Mobility

Volvo Cars and real estate developers establish mobility innovation centre for emerging technologies

Aiming to create an ecosystem to develop the future of mobility — thanks to collaboration.
by FRIDA JOHANSSON & JOHAN MAGNUSSON
February 09, 2024

Volvo Cars and real estate developers Vectura Fastigheter and Next Step Group join forces in the development of the Mobility Innovation Destination Torslanda in Gothenburg, Sweden. The centre will enable testing, validation, and deployment of emerging technologies in a city-like environment to achieve emission-free transport by 2030. 

The sustainability targets are ambitious. The first construction of 25,000 square meters will be a wood hybrid, which reduces the carbon footprint by 15% compared to a traditional frame of steel and concrete. The project is planned to start in the second quarter of this year and the first building is expected to be finished by 2026, in time for Volvo Cars’ 100th anniversary in 2027.

— With this initiative we aim to create an ecosystem where we can develop the future of mobility — including cars, the technology inside of them, and the infrastructure around them, all hand in hand, says Jim Rowan, chief executive of Volvo Cars. 

— It shall be open for collaboration and co-creation, offering the very best conditions for scaling exciting projects, says Jacob Torell, CEO of Next Step Group. This is a massive urban development initiative applying the triple helix model — where business, academia, and the city have come together to create a destination designed to spark creativity, new business models, and innovation. 

What are the next steps here?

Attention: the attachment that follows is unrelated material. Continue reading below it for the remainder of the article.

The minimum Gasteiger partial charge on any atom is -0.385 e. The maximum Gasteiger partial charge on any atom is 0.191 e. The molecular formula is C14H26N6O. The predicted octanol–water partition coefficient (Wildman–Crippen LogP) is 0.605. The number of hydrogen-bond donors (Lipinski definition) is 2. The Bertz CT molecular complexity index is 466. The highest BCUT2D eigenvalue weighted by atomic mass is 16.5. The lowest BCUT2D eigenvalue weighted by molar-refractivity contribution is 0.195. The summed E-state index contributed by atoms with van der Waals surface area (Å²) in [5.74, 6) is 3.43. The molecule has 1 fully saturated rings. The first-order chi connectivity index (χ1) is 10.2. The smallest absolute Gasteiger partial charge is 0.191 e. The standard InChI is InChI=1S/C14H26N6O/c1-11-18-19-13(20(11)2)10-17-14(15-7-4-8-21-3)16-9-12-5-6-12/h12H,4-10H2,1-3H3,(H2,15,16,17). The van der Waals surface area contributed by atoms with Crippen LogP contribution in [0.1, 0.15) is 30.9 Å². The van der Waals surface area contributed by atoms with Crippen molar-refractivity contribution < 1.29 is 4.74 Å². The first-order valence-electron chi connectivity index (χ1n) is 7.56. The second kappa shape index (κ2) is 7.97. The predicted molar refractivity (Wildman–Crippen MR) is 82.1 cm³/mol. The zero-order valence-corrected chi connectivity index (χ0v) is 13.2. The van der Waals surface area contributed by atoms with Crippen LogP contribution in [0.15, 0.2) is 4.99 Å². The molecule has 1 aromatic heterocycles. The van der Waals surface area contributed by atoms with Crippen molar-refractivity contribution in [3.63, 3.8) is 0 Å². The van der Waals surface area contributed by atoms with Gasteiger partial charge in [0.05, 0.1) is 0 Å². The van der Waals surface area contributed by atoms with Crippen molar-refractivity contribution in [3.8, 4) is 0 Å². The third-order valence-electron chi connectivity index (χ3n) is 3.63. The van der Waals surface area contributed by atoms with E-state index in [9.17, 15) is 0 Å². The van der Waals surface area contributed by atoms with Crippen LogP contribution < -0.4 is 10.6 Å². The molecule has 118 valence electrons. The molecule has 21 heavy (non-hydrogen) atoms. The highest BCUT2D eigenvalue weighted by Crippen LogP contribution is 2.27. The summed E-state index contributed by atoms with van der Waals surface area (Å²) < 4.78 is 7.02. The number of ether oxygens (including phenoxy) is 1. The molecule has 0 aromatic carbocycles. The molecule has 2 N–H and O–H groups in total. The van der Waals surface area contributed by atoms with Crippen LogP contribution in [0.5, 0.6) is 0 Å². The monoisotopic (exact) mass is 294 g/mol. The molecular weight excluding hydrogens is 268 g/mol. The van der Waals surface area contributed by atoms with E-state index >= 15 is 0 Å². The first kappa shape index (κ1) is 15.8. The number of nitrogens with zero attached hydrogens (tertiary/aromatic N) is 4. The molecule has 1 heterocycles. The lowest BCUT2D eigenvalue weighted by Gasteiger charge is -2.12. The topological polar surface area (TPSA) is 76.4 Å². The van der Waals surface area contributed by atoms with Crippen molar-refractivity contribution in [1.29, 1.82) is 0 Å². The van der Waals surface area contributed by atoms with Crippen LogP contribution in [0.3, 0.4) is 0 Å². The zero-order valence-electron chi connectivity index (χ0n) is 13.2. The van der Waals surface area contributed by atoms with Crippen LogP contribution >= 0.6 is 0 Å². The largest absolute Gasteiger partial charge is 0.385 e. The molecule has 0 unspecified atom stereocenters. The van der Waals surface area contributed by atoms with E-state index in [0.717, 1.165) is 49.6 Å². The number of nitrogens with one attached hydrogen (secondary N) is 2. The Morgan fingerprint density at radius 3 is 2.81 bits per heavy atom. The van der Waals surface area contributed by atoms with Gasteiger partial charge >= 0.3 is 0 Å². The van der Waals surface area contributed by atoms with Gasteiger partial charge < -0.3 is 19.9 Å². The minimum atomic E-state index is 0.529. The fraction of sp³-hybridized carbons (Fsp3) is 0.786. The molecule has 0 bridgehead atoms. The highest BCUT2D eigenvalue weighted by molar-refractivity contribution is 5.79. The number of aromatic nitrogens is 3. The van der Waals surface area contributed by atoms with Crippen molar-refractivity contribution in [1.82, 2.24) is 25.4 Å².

— The first step is opening our showroom, which we did this week. The next step is to transform this building into an innovation arena open for collaboration, where we invite many companies to collaborate with us and Volvo Cars. The final step is to expand the building with almost 25,000 square metres, where we will add training facilities, conference rooms, a restaurant, office space, and social areas to encourage people to meet.

Jacob Torell and Jim Rowan (pictured left). Photography: Petra Björstad.

What are the keys in order to succeed?

— An innovation destination needs both a groundbreaking neighbourhood with excellent architecture and all the best amenities, such as restaurants and gyms, that allow for both planned and unplanned meetings. But innovation doesn’t happen by itself, it needs to be facilitated. Business, academia, and the public sector have come together for this project in order to solve tomorrow’s challenges for generations to come, Torell says. He continues:

— This is not just about creating physical buildings or renting square meters – it’s about building a destination, where people want to work, live, and play, attracting talent and investments to Gothenburg. It’s important for strengthening Gothenburg’s position as an attractive place to live and work — and therefore important for the competitiveness of Sweden as a whole.

The future, Torell states, is about collaboration. 

— To do so requires courage to be open, to allow a mix of perspectives. From a real estate perspective, we can speak of combination buildings, meaning, buildings that meet the needs and requirements of future talent. This can entail everything from training facilities and daily service to modern office space. The business model of the future, the way I see it; is to create a purposeful environment, where people want to work.


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